Steinbach city council voted 4-3 Tuesday evening to buy 40 acres of land from the Steinbach Fly-In Golf Club for $500,000. The city already owned the adjacent 40 acres and now owns the entire front nine of the golf course. It will be leased back to the golf club for one dollar a year. The golf club sold the land to help deal with its financial difficulties.
Councillor John Fehr moved approval of the deal.
"We have a budget line item where we buy properties that are in the best interests of the city. We do this on a regular basis and this is only touching that budget a little bit. I just felt this was a good move for us to purchase this and, whether it's seen as helping the golf course, the golf course helps the city all the time. We're a family and when someone hurts, we try to chip in and help them out."
Councillor Jac Siemens seconded the motion.
"We need to consider what the golf course has done for the City of Steinbach and we also see it as a land deal where we purchase property which is one of their assets that they feel they need to move. That'll help them in their financial position. I think it is a good move for the City of Steinbach."
Councillor Cari Penner also spoke in favour.
"I believe it's a good land purchase for the city. It's something that will help not only the city, but benefit the golf course as well. It's a piece that's adjacent to a piece that the city already owns and leases back to the golf course. I think it's a win-win for everyone."
Councillors Michael Zwaagstra, Earl Funk and Susan Penner strongly opposed the deal. Zwaagstra claims its nothing more than a grant disguised as a land deal.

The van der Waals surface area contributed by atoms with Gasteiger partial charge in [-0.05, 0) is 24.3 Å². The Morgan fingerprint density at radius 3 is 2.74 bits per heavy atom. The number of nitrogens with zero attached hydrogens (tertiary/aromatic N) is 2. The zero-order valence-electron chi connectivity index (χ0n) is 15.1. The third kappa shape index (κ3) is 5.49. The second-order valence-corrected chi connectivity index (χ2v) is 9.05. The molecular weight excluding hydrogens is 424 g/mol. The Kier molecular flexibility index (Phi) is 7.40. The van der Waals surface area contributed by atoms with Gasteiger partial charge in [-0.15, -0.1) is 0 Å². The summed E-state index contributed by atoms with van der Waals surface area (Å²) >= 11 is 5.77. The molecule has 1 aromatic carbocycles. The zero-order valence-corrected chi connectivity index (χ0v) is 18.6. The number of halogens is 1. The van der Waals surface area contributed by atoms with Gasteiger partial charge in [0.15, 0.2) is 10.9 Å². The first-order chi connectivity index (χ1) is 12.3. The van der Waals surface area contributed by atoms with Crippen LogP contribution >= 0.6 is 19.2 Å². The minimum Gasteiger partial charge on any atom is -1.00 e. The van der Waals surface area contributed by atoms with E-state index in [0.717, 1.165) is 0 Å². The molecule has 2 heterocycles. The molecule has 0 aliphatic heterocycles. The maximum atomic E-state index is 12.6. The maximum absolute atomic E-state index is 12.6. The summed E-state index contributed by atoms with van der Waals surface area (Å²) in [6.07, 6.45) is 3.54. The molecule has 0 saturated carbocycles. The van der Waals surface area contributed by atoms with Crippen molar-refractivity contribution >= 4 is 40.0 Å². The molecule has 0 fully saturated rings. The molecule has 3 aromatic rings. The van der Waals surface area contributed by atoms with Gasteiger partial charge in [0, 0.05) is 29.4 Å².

"This was not a good deal for the City of Steinbach. The golf course had approached the city a little over a year ago asking for a $500,000 grant. That request was turned down. And then, at a closed meeting after that, the city is asked to purchase $500,000 of land and lease it back for a dollar a year, the exact same amount as the grant request. This is not a real land purchase. This is simply a backdoor way, behind closed doors, of giving the golf course the grant request that it originally asked for."
Councillor Susan Penner says this is not fair to other groups that come to the city for money.
"I think it is grossly unfair to all the other important non-profit groups who regularly request grants from the city but are turned down. I imagine many of these organizations would jump at the chance for the city to purchase their properties, then lease for a dollar year. They could avoid the grants process altogether, propose a land deal with the city and take care of their financial struggles as a result."
Councillor Earl Funk also thinks it's a bad deal for the city.
"I see it essentially as a bailout where the only benefactors are the golf course and their lender, the Credit Union. I don't see the city having much benefit in buying this land because we are leasing it back to them for a dollar. This is not a good return on our investment. Usually, when we buy properties, we lease them at their fair market value until we have a need or a plan to develop them."
Mayor Chris Goertzen says the city sets aside $300,000 a year for land purchases. He says they will use that fund to pay the golf course in three installments of $167,000 in each of the next three years.